Computer Input Devices - Scanners and Microphones
Microphones and scanners are two computer input devices. Scanners are used to make digital copies of documents or pictures. Once the images have been scanned the digital copies may be stored in a file for later reference or use, edited, added to websites, or even emailed to others. Microphones are used for communication with others via programs such as Skype or simply in a chat room, for recording audio, and even for practicing new languages. Scanner - A CCD array is a core component in a scanner. It is a collection of diodes that convert light into an electrical charge. These diodes are called photosites. The image of a scanned document reaches the CCD array through a series of mirrors, lenses, and filters. The inside cover of a scanner is black or white, and provides a reference point for determining the size of the document being scanned. A lamp is then used to illuminate the document. All of these objects make up the scan head. The scan head passing signifies the completion of a single scan of the document. The image of the document is reflected by a mirror. On your computer you have a driver which is what communicates with the scanner. Microphone - A microphone “listens” sounds by detecting pressure in the air. Speaking into a microphone creates these types of pressure waves, which moves a screen in the microphone. Pressure being exerted into this screen generates electrical signals sent through the microphone and into the computer. The computer interprets tihs signal and turns back into sound through whatever program you are using. —Preceding unsigned comment added by CourtniDrew (talk • contribs) 22:02, 8 September 2010 (UTC)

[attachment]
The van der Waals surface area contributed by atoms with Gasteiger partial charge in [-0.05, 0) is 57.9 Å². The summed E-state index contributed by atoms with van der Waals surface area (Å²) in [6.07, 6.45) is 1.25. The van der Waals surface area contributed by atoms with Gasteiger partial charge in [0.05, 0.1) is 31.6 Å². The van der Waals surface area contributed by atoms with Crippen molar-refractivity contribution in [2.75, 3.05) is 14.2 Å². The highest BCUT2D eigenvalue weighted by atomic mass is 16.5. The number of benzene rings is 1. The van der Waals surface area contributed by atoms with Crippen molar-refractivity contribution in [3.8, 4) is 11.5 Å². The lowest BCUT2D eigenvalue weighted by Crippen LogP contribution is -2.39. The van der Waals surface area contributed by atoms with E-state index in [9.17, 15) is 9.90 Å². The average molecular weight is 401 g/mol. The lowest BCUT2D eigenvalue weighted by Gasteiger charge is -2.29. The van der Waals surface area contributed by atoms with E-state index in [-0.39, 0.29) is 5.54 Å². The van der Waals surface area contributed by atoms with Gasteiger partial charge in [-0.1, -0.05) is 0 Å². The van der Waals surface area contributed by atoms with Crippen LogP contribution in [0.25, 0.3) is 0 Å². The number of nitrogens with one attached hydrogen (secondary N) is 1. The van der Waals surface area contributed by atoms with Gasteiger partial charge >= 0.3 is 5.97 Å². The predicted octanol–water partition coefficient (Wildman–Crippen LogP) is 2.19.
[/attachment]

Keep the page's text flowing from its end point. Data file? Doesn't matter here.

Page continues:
Why is this page protected? I have some really useful information to insert here for a class project tommorow but as i cant along with the other 25 in my class, the teacher has to rewrite our assignment which will take long to finish. —Preceding unsigned comment added by 22.214.171.124 (talk) 23:32, 13 May 2011 (UTC)
- A class project is not a reason to unprotect, but indeed it has been more than a year since the vandalism that prompted the protection, so I figure it's time to remove protection. Jim.henderson (talk) 16:51, 6 March 2012 (UTC)
Edit request on 10 January 2013
|This edit request has been answered. Set the
- Not done Please be specific. What needs to be changed? Forgot to put name 13:07, 10 January 2013 (UTC)